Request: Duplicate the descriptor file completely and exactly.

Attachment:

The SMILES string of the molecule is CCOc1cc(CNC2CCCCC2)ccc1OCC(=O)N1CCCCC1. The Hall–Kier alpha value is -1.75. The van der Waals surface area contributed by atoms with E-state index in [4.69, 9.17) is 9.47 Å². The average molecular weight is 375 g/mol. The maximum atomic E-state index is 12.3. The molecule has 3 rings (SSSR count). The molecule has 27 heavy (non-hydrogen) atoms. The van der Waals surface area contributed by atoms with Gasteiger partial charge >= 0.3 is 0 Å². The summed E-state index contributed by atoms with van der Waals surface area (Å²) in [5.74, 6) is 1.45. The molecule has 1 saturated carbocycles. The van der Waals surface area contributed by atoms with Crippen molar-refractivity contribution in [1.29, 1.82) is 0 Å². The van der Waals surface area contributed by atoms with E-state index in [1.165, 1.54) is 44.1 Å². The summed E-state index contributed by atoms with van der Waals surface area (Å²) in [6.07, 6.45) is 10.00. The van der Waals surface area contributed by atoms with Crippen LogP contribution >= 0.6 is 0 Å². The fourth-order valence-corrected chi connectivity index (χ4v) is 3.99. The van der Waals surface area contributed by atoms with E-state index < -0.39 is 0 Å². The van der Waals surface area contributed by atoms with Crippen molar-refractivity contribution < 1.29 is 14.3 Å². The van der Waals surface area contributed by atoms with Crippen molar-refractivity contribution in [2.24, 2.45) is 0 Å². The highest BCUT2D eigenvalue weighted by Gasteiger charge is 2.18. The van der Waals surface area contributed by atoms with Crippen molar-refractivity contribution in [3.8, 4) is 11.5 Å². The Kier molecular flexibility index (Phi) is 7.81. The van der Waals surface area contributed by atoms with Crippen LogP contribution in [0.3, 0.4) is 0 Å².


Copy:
The SMILES string of the molecule is CCOc1cc(CNC2CCCCC2)ccc1OCC(=O)N1CCCCC1. The Hall–Kier alpha value is -1.75. The van der Waals surface area contributed by atoms with E-state index in [4.69, 9.17) is 9.47 Å². The average molecular weight is 375 g/mol. The maximum atomic E-state index is 12.3. The molecule has 3 rings (SSSR count). The molecule has 27 heavy (non-hydrogen) atoms. The van der Waals surface area contributed by atoms with Gasteiger partial charge >= 0.3 is 0 Å². The summed E-state index contributed by atoms with van der Waals surface area (Å²) in [5.74, 6) is 1.45. The molecule has 1 saturated carbocycles. The van der Waals surface area contributed by atoms with Crippen molar-refractivity contribution in [1.29, 1.82) is 0 Å². The van der Waals surface area contributed by atoms with E-state index in [1.165, 1.54) is 44.1 Å². The summed E-state index contributed by atoms with van der Waals surface area (Å²) in [6.07, 6.45) is 10.00. The van der Waals surface area contributed by atoms with Crippen LogP contribution >= 0.6 is 0 Å². The fourth-order valence-corrected chi connectivity index (χ4v) is 3.99. The van der Waals surface area contributed by atoms with E-state index < -0.39 is 0 Å². The van der Waals surface area contributed by atoms with Crippen molar-refractivity contribution < 1.29 is 14.3 Å². The van der Waals surface area contributed by atoms with Crippen molar-refractivity contribution in [2.24, 2.45) is 0 Å². The highest BCUT2D eigenvalue weighted by Gasteiger charge is 2.18. The van der Waals surface area contributed by atoms with Crippen molar-refractivity contribution in [3.8, 4) is 11.5 Å². The Kier molecular flexibility index (Phi) is 7.81. The van der Waals surface area contributed by atoms with Crippen LogP contribution in [0.3, 0.4) is 0 Å².